A thrift shop find, by someone who knew what to look for, has turned out to be a marble sculpture lost in WWII.

Drusus Germanicus was a Roman general who lived approximately 2000 years ago. Laura Young is an art collector and antique dealer in Austin, Texas today. It’s maybe not too strange that the two should meet, but how they did is certainly a story.

Young was at a Goodwill thrift shop in Austin in 2018, when she spotted a grimy stone bust sitting on the floor under a table. A yellow price tag on its cheek read $34.99, which combined with its 50-pound weight meant it had probably sat there for some time. But she had a feeling about it, and bought the sad-faced bust, getting it safely home by seat-belting it in her passenger seat.

Following that feeling, Young contacted some auction houses, sent them pictures of her find, and was able to confirm that a sculpture very like it had once been listed in a catalog of items from a museum in Aschaffenburg, Germany. But the museum was looted by Allied soldiers in WWII and the piece hadn’t been seen since.

Presumably, it came to Austin, Texas in the duffel of an American vet, and was donated unknowingly by his heirs.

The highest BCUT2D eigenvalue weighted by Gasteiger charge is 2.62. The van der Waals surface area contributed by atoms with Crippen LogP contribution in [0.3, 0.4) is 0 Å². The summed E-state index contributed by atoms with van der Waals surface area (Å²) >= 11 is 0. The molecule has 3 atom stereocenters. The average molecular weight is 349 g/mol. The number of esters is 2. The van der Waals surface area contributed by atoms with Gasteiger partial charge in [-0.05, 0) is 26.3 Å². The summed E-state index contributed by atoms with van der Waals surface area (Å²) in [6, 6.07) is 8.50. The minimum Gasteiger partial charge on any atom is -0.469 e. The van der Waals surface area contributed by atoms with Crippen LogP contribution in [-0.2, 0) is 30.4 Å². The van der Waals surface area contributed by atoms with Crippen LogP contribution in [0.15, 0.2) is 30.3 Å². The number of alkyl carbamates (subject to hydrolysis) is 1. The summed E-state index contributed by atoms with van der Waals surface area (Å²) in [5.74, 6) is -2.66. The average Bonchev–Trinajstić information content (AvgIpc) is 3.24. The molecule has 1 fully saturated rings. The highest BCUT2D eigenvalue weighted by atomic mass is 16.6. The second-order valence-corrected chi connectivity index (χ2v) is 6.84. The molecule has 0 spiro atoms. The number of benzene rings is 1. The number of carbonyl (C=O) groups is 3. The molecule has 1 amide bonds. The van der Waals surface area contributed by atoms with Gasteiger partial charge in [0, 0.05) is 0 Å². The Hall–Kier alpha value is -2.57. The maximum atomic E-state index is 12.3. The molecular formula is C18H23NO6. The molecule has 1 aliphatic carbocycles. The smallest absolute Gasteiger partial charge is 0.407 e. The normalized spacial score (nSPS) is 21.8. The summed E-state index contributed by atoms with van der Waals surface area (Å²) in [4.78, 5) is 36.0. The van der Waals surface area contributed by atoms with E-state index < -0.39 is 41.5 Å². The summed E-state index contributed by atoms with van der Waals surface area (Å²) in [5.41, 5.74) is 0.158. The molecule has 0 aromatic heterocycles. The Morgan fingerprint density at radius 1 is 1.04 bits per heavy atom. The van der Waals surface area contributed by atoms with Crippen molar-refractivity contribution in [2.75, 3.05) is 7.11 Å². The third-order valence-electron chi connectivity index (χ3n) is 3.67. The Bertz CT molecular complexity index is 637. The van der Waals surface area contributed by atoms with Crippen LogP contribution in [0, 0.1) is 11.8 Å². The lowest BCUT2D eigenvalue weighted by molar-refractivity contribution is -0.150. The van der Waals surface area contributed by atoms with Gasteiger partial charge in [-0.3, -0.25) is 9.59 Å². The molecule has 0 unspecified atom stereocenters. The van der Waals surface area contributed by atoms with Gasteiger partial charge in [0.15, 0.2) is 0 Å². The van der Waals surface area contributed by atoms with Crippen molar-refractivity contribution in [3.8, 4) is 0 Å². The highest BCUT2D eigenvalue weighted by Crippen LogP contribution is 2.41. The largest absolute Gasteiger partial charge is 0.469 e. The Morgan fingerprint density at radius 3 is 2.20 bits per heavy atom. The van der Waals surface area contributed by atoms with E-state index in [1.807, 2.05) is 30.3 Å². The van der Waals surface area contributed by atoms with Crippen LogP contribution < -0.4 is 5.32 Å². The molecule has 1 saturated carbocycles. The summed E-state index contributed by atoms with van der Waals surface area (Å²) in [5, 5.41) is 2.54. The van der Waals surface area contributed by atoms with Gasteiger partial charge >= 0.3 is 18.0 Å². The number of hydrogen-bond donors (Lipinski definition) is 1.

“At that point, I realized I was probably going to need some help. I was probably going to need an attorney,” Young told Kut.

With the help of a lawyer who specializes in repatriating art, Young was able to work out a deal to send Germanicus back to Germany. That will happen in 2023, if all of the travel details can be worked out. Until then, the bust, titled ‘Portrait of a Man,’ is on display at the San Antonio Museum of Art.

“It was bittersweet since I knew I couldn’t keep or sell the (bust),” Young said. “Either way, I’m glad I got to be a small part of (its) long and complicated history, and he looked great in the house while I had him.”

Photo: ZikG / Shutterstock